Luxury business implications:
The sheer quality of the top global luxury brands is a safety net, yet the repercussions of brands that fall foul of offending Chinese sensibilities are growing. This also comes at a time when China is bringing in both personal social credit rankings.
Having celebrity ‘ambassadors’ and pumping out a Chinese New Year greeting on WeChat will feel like distanced and easy tokenism. Showing real integration with Chinese culture and society is a theme that international businesses must address.
Down from macro moves, the feeling of Made in China is also swinging to a new direction. Chinese technology companies have surpassed Apple in popularity and at the mass level, local is loved the most. International luxury remains a cut above, yet the future must bring deeper integration than simply a Chinese Valentine’s Day (and similar) special edition or collaboration with an influencer. Chinese designer incubation is already happening at Shanghai Fashion Week, for example, and international businesses need to see how they can cultivate Chinese creative talent.
1. Mistakes will continue to happen until a business ‘China audits’ itself
The corporate credit score, mentioned after the social credit scoring process already underway, has been mooted. At least something of a version of this seems highly likely to be enforced more over time, with authorities keen to monitor international entities. Businesses should continually conduct group-wide, ‘China-friendly audits’ to ensure that they do not inadvertently offend.
2. Homegrown luxury will take off
Due to quality and prestige, luxury is able to rise above an alleged preference for homegrown brands. Yet homegrown luxury will happen at some point in the future.
International businesses should maintain a strong radar to detect up-and-coming homegrown luxury designers and brands ripe for collaboration, integration or acquisition.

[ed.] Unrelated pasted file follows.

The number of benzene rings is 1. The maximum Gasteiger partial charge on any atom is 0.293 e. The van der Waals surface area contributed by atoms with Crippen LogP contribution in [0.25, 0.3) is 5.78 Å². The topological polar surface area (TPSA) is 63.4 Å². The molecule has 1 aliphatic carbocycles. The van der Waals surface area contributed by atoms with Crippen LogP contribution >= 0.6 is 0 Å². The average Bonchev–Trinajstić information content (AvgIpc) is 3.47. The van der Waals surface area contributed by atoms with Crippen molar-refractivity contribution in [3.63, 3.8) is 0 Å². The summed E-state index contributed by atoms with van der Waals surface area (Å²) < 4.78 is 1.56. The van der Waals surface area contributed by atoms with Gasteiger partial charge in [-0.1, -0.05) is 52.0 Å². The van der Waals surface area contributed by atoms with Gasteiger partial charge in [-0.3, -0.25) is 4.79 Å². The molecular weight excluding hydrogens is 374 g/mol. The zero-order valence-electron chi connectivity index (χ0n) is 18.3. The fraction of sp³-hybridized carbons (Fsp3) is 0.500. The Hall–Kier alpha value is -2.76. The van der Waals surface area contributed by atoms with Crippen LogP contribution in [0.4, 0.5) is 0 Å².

3. Integration needs to be within the business
In 2019, after certain brands fell afoul of offending their largest consumer-base, influencers had a chance to trumpet their national pride and ceremoniously cut ties. Supposedly sincere apologies were issued from the offenders, including actual declarations of “love” for China which simply opened them up to further criticism. Pro-activeness never hurt anyone.
Deeper integrations than a post-offense announcement of love should be considered. Top positions occupied by leading Chinese businesspeople and entrepreneurs, more China-based innovation centres and HQs, and permanent socio-cultural ties would firm belief that the love is real.
4. Every interaction matters
The entire brand can be working with the right Local Opinion Leaders, create China-specialised products and services and ooze cultural sensitivity, but it takes just one unpleasant interaction between a Chinese customer and a retail sales assistant overseas (for example) for dis-satisfaction to become viral. Top-down training to each employee on the frontline of brand experience has never been so important.
The report also covers technology, market entry and expansion, new definitions of luxury, and sustainability: Download the full report for free here.